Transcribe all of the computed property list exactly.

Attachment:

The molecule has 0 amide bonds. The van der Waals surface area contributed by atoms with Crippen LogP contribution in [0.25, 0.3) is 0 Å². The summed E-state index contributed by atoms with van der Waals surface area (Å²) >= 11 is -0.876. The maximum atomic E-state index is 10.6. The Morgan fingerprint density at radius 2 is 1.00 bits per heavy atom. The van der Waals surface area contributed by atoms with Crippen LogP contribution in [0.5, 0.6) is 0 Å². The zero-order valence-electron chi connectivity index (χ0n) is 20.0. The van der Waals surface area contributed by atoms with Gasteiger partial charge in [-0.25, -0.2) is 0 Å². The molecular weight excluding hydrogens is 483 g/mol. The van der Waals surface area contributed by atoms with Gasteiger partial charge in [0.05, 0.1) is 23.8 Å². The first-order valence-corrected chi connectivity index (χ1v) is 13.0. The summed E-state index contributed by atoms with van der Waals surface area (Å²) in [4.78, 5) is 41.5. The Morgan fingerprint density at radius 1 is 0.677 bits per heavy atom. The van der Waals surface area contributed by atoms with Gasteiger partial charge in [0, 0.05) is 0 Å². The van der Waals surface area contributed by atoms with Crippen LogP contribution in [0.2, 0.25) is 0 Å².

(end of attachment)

The molecule has 0 amide bonds. The van der Waals surface area contributed by atoms with Crippen LogP contribution in [0.25, 0.3) is 0 Å². The summed E-state index contributed by atoms with van der Waals surface area (Å²) >= 11 is -0.876. The maximum atomic E-state index is 10.6. The Morgan fingerprint density at radius 2 is 1.00 bits per heavy atom. The van der Waals surface area contributed by atoms with Crippen LogP contribution in [0.5, 0.6) is 0 Å². The zero-order valence-electron chi connectivity index (χ0n) is 20.0. The van der Waals surface area contributed by atoms with Gasteiger partial charge in [-0.25, -0.2) is 0 Å². The molecular weight excluding hydrogens is 483 g/mol. The van der Waals surface area contributed by atoms with Gasteiger partial charge in [0.05, 0.1) is 23.8 Å². The first-order valence-corrected chi connectivity index (χ1v) is 13.0. The summed E-state index contributed by atoms with van der Waals surface area (Å²) in [4.78, 5) is 41.5. The Morgan fingerprint density at radius 1 is 0.677 bits per heavy atom. The van der Waals surface area contributed by atoms with Gasteiger partial charge in [0, 0.05) is 0 Å². The van der Waals surface area contributed by atoms with Crippen LogP contribution in [0.2, 0.25) is 0 Å².